The right protein for the aging body

You can get protein from more than just meat, so what are the best types of protein for healthy aging? Learn more here.

Our body digests all protein into amino acids, whether the protein comes from an animal or a plant. So when considering our protein, we are considering its complement of amino acids, as well other nutrients and toxins that we ingest at the same time. These should be our main concern when looking for protein.

“Does it come with fat or calories?” Choose the leanest meat.

“Can I get it with added vitamin and fibre?” – Have plant proteins, or perhaps fish, for your omega-3 dose.

Types of protein for healthy aging

Plant proteins

Eat a broad range of plant foods ad libitum to support protein and aging:

  • A mixed vegetable meal including quinoa can provide all the protein of a steak with far less fat, and the added bonus of fiber, vitamins and minerals.
  • Complete protein requirements are found in soy products, quinoa, spirulina, buckwheat and amaranth. Try substituting rice with quinoa as it is a high-protein grain with a nutty flavor similar to rice.
  • Tofu and soy are good vegetarian protein sources for the aging body with the added benefits of isoflavones. Use tofu in stir fries, curries and casseroles as an animal protein substitute.
  • While canned foods are not the first choice with most foods, canned legumes retain their nutritional value and are quicker and more convenient than preparing beans at home. Choose from lentils, kidney beans, chick peas, broad beans, baked beans (drain off the sauce), and mixed bean varieties and use them in salads, Mexican-style dishes, soups and stews.

Red meat

Eat red meat no more than twice a week (one serve = 100g or a piece the size of the palm of your hand).

  • Chose lean cuts and lean meats, such as kangaroo.
  • We can get the added bonus of essential fatty acids by choosing meat from grass-fed rather than grain-fed herds.
  • Don’t overcook your beef for flavor. Find another way to add taste.
  • Avoid cured, smoked and processed meats.

Fish

Eat up to 7 serves of fish per week (1 serve = 100-150g of fish or the size of your palm).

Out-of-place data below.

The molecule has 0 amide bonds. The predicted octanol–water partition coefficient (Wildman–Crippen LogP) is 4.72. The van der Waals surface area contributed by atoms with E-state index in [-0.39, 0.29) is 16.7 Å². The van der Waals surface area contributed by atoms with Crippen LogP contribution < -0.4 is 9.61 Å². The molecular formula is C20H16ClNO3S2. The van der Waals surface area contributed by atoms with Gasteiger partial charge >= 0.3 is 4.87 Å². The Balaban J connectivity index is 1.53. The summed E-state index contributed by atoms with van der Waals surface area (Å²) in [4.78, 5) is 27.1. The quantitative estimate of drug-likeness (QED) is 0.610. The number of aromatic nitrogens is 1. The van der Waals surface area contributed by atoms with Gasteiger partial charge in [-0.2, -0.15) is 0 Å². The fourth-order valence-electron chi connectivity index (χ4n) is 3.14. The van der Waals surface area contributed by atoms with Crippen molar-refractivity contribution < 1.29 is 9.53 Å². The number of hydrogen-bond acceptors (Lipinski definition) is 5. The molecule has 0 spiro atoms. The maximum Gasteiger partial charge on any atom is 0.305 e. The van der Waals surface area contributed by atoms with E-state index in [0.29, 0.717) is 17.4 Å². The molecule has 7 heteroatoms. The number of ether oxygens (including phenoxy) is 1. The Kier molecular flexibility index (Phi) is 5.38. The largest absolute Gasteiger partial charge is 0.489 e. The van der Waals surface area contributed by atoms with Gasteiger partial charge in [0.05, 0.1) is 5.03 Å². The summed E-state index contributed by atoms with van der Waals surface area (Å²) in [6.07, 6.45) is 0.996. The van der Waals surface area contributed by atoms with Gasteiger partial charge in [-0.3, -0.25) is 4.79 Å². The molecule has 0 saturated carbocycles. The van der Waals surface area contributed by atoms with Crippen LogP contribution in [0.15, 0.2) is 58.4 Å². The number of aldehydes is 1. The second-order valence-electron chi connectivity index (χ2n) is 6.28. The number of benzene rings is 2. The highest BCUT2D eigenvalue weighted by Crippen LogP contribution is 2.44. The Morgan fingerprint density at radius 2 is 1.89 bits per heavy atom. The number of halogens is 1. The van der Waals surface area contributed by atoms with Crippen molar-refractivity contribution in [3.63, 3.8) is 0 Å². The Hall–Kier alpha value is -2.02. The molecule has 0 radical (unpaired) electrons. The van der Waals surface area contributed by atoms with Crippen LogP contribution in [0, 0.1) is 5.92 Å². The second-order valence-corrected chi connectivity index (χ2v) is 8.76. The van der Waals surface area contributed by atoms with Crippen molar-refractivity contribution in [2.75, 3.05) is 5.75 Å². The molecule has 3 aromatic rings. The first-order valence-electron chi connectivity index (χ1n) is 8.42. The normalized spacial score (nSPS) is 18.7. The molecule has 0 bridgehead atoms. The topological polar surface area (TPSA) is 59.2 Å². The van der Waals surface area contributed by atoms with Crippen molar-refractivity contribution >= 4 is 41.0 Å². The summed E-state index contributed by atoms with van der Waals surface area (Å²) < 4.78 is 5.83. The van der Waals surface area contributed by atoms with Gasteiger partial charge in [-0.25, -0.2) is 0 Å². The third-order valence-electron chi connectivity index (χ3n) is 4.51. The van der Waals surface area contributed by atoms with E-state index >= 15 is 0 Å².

• All fish are an excellent source of lean protein.
  • Cold water oily fish (such as salmon, herring, anchovies, sardines and to a lesser extent tuna) have the added bonus of essential fatty acids.
  • If the fish is farmed then it is generally higher in omega-6 and lower in omega-3 and the food fed to these fish may not be of the highest quality.
  • Beware long-living predatory and large fish, such as swordfish and shark, as they may accumulate toxins such as heavy metals, PCBs, furans and dioxins.
  • Canned tuna has less chemical residues than fresh tuna because the smaller fish are used in the canning process.
  • As omega-3’s are generally unstable in heat, we might lose health benefits by frying or overcooking fish.

Chicken

Eat chicken no more than twice a week (one serve = 100g, one drumstick or half a small chicken breast).

  • Discard the skin and chose lean cuts.
  • We are after protein, not pesticides or antibiotics, so choose organic.
  • We can get the added bonus of essential fatty acids by choosing free range chickens rather than factory fed ones (modern farming methods have led to the development of chicken feed that produces an imbalance of omega-6 to omega-3 ratio (the ratio needs to be less than 4:1). 
  • Don’t overcook chicken.

Eggs

Eat no more than 7 eggs per week to get your protein.

  • We can get the added bonus of essential fatty acids by choosing free range eggs rather than factory fed hens. Chickens that eat vegetable matter high in omega-3 fatty acids, insects, fresh green grass, fresh fruit and small amounts of corn, produce eggs that have an omega-6 to omega-3 ratio of 1.5:1, whereas grain-fed chicken eggs have a ratio of 20:1.
  • Keep a few chickens in your own backyard. They are great consumers of kitchen scraps!

Milk

Drink no more than 1 cup per day.

  • Grass fed cows have much higher levels of essential fatty acids.
  • We are after calcium, but calcium can be found elsewhere.
  • Saturated fat is not our enemy. Low fat milk has less fat but also less fat-soluble vitamins (e.g. vitamins A, D, E and K) and less available calcium. Instead, choose organic full fat milk.
  • Choose probiotic dairy products such as yoghurt to get the added bonus of intestinal health. But watch out: low fat generally means high sugar and high GI, so best to go for the regular plain yoghurt and add nuts, seeds and berries.

Substitute:

Milk Rice milk, soy milk, almond milk, goat’s milk.
Cow’s milk yoghurt Keffir, sheep’s milk yoghurt, soy milk yoghurt.
Ice cream Frozen fruit smoothie or sorbet.
Cream Coconut cream.
Cow’s milk cheese Sheep or goat’s milk cheese.
In general hard cheeses such as parmesan are a better alternative if we can tolerate cow’s milk.
Avoid soft cheeses.

Last reviewed 02/Jun/2017

 

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